Truth Be Told
Learning to shut down self-deception is the first step towards a more honest life
Dolores Pian didn’t want to believe her friend could be a bad person. They’d been close since 2000, when the two met at an event for work. About five years ago, though, the 59-year-old interior designer started questioning why this friend was always mean to her—and only to her— at get-togethers. When Pian’s feelings were obviously hurt by an insult, the friend would respond by buying Pian a gift or taking her out for dinner.
Somewhere along the line, Pian started rationalizing her friend’s behaviour: If her pal could recognize her bad behaviour and make amends, surely the next gathering would be better. Or maybe if Pian was even nicer herself, the nastiness would stop. Pian stuck around, a response she says came from the high expectations she’d had early on for their bond. “You kind of create a lie to keep the illusion,” she explains.
We deceive ourselves from time to time—or sometimes on an ongoing basis—about major parts of our lives. We do it to stay comfortable or to avoid the inconvenience of making a big change. Ultimately, though, learning how to be honest with yourself can pay huge dividends.
Lean on Friends
According to a 2016 study in Social Psychological and Personality Science, when it comes to self-perception we tend to assume others view us positively, and usually correctly guess when someone feels that way. We are less adept, however, at recognizing when we leave negative impressions. As a result, it’s easy to stay deluded about our undesirable traits unless we’re directly told otherwise.
Although Pian’s friend was the cause of her self-deception, those in our communities can often be the key to seeing ourselves more clearly. “Develop a support network of people who are honest and have integrity,” suggests Tatiana Sean, a certified clinical counsellor based in Abbotsford, British Columbia. “People who are comfortable giving you feedback even if you don’t like what you hear.”
One thing this network can be especially useful for, says Sean, is noticing what you are defensive about. She points out that if you find yourself repeatedly justifying your choices or actions to the people in your life, it would be good to take a closer look in the mirror. They might be giving valid criticisms that you don’t want to acknowledge. For example, it’s normal to get defensive when your friends call you out for potentially dangerous behaviours such as budding alcoholism, but Sean says, “Ask yourself, would they say things to hurt you just for the sake of saying them?”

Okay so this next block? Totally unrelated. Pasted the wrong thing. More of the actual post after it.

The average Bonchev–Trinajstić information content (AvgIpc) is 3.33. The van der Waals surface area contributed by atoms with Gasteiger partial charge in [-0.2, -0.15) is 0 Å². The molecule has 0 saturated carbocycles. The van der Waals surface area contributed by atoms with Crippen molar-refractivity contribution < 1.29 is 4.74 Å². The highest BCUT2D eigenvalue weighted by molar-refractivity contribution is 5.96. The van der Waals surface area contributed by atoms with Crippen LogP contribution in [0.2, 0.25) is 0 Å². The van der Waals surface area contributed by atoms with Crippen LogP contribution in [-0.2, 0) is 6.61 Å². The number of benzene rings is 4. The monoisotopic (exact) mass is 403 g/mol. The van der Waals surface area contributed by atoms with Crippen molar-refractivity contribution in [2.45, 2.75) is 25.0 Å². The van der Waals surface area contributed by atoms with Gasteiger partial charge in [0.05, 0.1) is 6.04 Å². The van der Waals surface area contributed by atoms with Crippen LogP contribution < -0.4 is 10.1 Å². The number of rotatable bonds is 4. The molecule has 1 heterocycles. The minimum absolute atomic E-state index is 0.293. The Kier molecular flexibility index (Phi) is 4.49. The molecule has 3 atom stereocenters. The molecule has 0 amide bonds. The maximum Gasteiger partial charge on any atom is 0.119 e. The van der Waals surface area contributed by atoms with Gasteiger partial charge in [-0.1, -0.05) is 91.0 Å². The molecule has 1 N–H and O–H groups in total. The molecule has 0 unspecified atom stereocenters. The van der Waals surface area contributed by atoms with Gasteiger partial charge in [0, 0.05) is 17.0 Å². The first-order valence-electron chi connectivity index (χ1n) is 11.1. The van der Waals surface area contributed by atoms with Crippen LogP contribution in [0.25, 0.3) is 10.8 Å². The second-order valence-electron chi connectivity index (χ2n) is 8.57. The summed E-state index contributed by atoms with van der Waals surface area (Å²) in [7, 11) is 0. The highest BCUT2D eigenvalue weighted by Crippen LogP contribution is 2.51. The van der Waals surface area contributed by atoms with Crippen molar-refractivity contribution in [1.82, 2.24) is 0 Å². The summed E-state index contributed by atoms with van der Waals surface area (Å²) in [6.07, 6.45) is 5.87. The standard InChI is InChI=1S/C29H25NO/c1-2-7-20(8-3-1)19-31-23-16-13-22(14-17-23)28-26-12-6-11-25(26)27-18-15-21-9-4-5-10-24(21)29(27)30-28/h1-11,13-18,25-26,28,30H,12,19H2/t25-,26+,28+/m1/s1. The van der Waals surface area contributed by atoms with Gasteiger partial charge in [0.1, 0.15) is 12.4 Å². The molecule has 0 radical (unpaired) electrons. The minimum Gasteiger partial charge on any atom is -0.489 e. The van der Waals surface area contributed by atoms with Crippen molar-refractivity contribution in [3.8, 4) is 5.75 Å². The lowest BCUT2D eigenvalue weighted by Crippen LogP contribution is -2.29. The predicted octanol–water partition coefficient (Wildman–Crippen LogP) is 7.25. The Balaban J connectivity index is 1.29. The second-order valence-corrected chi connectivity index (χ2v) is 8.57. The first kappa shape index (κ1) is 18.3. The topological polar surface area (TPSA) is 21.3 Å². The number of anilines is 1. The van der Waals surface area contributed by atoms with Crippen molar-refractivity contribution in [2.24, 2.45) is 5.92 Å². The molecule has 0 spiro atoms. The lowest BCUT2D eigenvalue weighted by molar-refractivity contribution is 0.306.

Even better, instead of becoming immediately guarded, Sean suggests following up with open-ended questions: How did you come to that conclusion? Why are you telling me this? What do you think I should do? According to Sean, asking friends for specific examples of your behaviour can help clarify the issue.
Evaluate the Consequences
Once you’ve become aware that you’re lying to yourself, the next step is figuring out why. Kathryn Bollich-Ziegler, an assistant professor in the department of psychology at Seattle University who researches self-knowledge, explains that self-enhancement—when you try to make yourself out to be greater than you really are—is one of the most common ways that we partake in self-deception. “Typically, people see themselves as better than average, are overly optimistic about their futures and claim credit for successes, while dismissing failures,” she says.
This type of distortion of the truth can have serious consequences. For example, Bollich-Ziegler says a person who holds an unrealistic view of their health might opt out of preventive treatments. Or, she says, “They may try to discredit the expertise of a doctor who suggests a behavioural change like dieting or exercise.” On the other hand, if they can admit they’re lying to themselves and seek help, they might actually have a chance to become as healthy as they pretend to be.
Make a Change
Lee Weisser, the director of career services at the Toronto office of Careers by Design, says that many people tell themselves they’re satisfied with their work even though it’s only the security of their job that keeps them there. “They may stay because of the promise of a pension even though they hate the work environment,” she says. In her 10 years advising clients, though, she’s found that when she coaches them to clearly articulate their accomplishments to themselves, they become more willing to take risks. And those leaps of faith have big payoffs—her clients not only find more fulfilling work, but also become more confident in their lives overall.
While a counsellor can help you explore whether you’re just pretending you’re satisfied, you can dig deeper on your own, too. “One thing that often helps a client see their situation differently is when I ask, ‘If you had a friend in this position, what would you tell them?’” Once you figure out what advice you’d give your friend, you might find fewer excuses not to take it yourself.
If you come clean with yourself, you’ll have a better sense of what actions to take to align your life with your true desires. In Pian’s case, she eventually had enough of trying to appease her mean friend. “It was like coal to a furnace. You keep throwing coal in, but the room is never hot enough,” she says. In an effort to understand the root cause, she began tracking the times her friend was mean and discovered that it was always when she was drinking alcohol. When Pian confronted her friend about the pattern and it didn’t change, she began to see her less in order to create a healthier boundary.
Nowadays, Pian abides by what she calls “the rule of three” when she reflexively blames herself for an uncomfortable dynamic. Once or twice may be a coincidence, but “three is an established pattern,” she says. When that’s confirmed, she knows to question the internal voice that says it’s her fault.